This is a long sermon by my standards, but this is a very important message. Let’s take a listen:
The last couple of minutes were big for me. Sometimes, when we do something that the Bible tells us, there’s a reason for it. It’s for our benefit or it’s for someone else. But, sometimes, we forget that we do these things because God says so.
That’s the reality with all commandments. God said so, so, technically, that’s enough. But, it sometimes isn’t, and we have to tell ourselves that we win in the end by getting a reward.
Is that the only reason why we follow God’s commands? For the rewards? And, if they are not what we want, then we decide not to be a follower for the day?
We need to be real here: God’s commands should be taken seriously. It’s a happy coincidence in some cases that we get a little “prize” in the end. Technically, if God says it, then that’s it.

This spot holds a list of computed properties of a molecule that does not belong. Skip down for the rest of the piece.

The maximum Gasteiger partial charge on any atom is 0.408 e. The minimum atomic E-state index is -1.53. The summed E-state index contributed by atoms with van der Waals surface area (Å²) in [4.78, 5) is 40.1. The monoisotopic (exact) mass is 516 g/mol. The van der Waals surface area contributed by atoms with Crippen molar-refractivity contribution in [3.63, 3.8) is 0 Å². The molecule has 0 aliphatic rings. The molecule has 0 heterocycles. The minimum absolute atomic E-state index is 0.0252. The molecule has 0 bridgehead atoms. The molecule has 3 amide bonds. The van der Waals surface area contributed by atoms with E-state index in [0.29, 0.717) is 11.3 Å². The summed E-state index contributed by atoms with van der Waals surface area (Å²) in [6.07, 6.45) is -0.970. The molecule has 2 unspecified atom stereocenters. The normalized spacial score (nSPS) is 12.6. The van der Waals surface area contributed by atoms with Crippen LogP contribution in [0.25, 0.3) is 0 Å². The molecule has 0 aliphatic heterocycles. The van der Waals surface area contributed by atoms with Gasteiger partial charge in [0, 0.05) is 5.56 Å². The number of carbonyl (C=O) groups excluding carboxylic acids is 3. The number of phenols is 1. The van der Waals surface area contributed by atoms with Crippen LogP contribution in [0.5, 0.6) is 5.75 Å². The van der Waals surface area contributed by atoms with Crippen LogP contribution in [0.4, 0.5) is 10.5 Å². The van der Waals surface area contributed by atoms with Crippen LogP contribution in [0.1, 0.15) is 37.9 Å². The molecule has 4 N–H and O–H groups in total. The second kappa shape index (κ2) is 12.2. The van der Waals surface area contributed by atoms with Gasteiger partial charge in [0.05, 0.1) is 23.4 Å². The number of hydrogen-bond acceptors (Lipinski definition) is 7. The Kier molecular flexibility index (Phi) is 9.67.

Loving our enemies is one of the hardest things to do. But the key word is “love” God is love. By that definition, the Holy Spirit is love. And, the Holy Spirit lives in His children. He produces fruit; one of them: Love. And so, as we are alive by the spirit of God, we produce this fruit. So, God’s kids are love. I’m not going to dive into the trinity and all of that. I’ve done that before. Let’s keep things on topic.
That’s why we’re told to love. It’s not only a “feeling”, but it’s what we are. We must do what we are designed to do. Love. Obviously, it’s easier to love people that show love. But, again, love isn’t a feeling. Not just a feeling, anyway. True love puts aside feelings and continues on. If love were based on feeling, we’d be screwed. God loves us unconditionally, but what if He only loved us when we didn’t sin? I guess we’d be doomed from the door.
That’s what loving is all about. Yourself. Your neighbor. Your enemy. Everybody.
Read this. It’s about why we should love others.